My name is Susie. And I'm a blocked writer.
I'm even blocked for blogging. Sitting here in front of a square of empty screen, due to post tonight, and no ideas have come. This is scary and disconcerting, and it's the second time it's happened in a month.
The last time I worked on my novel was 18th January. I know, because I have a list of days and word-counts I kept to encourage me to keep going. So what happened?
For a long time, I've been pushing energy out into my writing and nothing’s been coming back. I've been watching friends and colleagues succeeding in their writing lives (which is thrilling and inspiring) but failing miserably myself.
I have this theory: Creativity, in its best and healthiest form, is a circular process:-
- Someone (or something – like inspiration) says: Here’s a thing. Can you do
- You feel excited. Yes, you say. Yes, I can.
- You go away and do it to the best of your ability.
- When it’s completed, you hand it over. Thank you, they say. I like
that. Or they pay you for it.
- And that pleasure in receiving, or acknowledgement, or financial remuneration, is a boost of energy. It fills up the space where the creative object used to be, all ready for a new cycle of creativity to begin.
This cycle happens naturally in every creative act. Trouble comes when the cycle is interrupted, or uncompleted. And especially when this happens lots of times. You start to feel a certain tiredness, a certain emptiness. You watch other people receiving their boosts and a childlike whine begins to hum through your brain: What about me? What about me? it goes. So you redouble your efforts. You send out a few more creative babies into the world. Again, nothing. You retire to lick your wounds. There’s not much energy left now. But you push yourself doggedly onwards. This may be the point at which you realise that you are attempting to get out of a hole through the act of digging.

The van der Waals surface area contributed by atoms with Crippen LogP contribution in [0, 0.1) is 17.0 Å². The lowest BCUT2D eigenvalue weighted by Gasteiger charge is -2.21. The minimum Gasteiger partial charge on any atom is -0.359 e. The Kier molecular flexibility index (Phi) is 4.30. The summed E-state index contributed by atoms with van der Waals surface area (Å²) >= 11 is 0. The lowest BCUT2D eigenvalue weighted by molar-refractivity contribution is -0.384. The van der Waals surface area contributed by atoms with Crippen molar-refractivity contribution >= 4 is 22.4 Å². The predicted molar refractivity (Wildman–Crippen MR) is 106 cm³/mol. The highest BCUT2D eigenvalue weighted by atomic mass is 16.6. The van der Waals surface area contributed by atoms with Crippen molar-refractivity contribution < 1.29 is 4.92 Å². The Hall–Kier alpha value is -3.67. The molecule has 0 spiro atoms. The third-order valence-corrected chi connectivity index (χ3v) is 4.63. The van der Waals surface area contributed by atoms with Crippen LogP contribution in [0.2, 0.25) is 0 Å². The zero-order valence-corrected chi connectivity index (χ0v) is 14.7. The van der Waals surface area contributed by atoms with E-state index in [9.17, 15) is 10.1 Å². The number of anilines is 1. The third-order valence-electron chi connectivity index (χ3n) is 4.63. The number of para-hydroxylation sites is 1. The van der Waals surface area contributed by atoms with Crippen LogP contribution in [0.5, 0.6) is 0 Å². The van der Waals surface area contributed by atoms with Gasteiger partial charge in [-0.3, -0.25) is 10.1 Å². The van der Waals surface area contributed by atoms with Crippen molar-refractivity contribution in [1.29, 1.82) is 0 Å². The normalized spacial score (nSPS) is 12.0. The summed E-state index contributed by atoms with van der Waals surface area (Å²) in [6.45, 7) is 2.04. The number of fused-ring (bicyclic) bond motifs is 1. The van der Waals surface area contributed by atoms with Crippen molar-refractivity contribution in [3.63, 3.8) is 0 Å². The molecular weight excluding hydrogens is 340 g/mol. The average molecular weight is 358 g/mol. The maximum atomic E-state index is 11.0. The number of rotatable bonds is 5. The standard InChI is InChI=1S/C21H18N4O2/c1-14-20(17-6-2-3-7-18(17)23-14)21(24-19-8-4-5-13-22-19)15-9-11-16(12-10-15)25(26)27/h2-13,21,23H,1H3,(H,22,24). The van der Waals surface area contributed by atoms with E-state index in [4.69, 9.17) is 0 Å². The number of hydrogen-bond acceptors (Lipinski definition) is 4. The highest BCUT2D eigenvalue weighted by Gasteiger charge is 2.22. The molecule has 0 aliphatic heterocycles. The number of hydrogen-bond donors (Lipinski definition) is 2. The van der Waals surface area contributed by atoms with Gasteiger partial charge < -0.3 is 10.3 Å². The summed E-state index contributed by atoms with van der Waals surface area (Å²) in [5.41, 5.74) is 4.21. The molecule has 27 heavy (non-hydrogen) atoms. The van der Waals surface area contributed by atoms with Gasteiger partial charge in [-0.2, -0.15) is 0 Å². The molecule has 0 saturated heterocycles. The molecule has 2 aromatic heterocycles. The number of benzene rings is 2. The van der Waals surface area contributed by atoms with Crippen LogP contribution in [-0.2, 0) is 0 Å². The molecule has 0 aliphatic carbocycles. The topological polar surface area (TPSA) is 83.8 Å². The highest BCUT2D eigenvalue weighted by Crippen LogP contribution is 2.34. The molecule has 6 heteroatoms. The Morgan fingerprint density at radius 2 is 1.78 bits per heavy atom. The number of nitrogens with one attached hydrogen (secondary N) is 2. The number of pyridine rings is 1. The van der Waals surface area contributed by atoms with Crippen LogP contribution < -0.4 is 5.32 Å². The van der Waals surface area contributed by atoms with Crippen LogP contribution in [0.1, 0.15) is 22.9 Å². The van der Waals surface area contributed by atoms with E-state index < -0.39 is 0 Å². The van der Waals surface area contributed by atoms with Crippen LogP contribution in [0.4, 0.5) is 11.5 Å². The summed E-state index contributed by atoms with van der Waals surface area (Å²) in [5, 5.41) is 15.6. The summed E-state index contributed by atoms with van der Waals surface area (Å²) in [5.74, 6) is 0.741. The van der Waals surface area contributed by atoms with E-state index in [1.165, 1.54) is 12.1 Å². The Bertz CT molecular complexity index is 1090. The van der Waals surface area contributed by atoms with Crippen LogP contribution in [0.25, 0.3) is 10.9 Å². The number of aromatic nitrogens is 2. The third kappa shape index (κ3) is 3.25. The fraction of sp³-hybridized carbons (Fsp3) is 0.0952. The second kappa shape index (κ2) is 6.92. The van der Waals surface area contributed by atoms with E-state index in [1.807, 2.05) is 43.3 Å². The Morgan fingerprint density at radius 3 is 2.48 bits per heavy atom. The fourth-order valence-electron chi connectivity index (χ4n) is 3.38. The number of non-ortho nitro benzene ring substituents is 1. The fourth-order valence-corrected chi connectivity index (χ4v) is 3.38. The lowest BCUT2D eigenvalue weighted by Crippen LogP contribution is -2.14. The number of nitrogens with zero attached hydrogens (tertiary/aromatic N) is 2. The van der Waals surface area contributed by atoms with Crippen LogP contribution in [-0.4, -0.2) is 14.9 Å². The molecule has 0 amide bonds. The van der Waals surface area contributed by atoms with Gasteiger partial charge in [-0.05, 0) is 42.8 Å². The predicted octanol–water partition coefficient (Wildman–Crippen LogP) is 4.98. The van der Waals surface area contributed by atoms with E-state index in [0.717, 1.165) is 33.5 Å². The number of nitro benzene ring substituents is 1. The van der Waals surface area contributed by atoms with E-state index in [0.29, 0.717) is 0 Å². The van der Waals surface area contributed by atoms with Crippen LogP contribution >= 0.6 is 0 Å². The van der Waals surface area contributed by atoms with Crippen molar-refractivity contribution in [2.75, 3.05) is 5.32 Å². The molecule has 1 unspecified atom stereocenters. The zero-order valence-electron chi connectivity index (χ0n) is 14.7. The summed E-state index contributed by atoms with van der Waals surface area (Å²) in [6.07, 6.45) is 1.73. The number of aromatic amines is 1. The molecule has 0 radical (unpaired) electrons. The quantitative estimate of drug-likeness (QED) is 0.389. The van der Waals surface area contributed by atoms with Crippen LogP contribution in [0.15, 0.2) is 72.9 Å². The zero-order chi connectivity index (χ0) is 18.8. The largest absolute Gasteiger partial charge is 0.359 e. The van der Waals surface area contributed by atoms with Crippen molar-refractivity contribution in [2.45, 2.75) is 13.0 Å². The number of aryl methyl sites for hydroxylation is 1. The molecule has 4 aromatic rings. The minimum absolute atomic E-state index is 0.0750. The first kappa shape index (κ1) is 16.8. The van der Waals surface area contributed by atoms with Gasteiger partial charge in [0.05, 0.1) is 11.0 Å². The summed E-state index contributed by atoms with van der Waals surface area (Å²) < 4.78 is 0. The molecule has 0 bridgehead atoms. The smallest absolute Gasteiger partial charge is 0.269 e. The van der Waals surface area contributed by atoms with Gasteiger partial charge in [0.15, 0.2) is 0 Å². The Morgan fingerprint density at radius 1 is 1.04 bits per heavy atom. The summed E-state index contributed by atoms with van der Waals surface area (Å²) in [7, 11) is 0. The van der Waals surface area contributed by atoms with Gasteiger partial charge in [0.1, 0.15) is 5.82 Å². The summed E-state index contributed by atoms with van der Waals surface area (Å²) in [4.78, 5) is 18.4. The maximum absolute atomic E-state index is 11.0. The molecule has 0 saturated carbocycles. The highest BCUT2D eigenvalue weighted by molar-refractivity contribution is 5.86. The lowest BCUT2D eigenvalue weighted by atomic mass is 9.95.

Maybe that hole needs a bit of filling instead. And maybe the world can’t fill it.
I know I’ve got off track because I’ve so badly wanted the publishing world to want what I do. And that’s dangerous. In hoping or expecting this, I put myself in a very vulnerable position - especially if that’s where ALL my hope resides.
When a neighbour heard about the latest rejection, she said: ‘I think you should just enjoy your retirement.’ Retirement? I haven't reached that age yet. It felt like an added blow. You’re old as well as useless. But perhaps she had a point. Sometimes we need to retire. Retire gracefully from the one-pointed need to be published at all costs. At least for a bit. Work on filling that empty hole I’ve been so busy digging. Remember that what I do has worth, to me - even if not to ‘them out there’.
And maybe, one day… hell, you never know.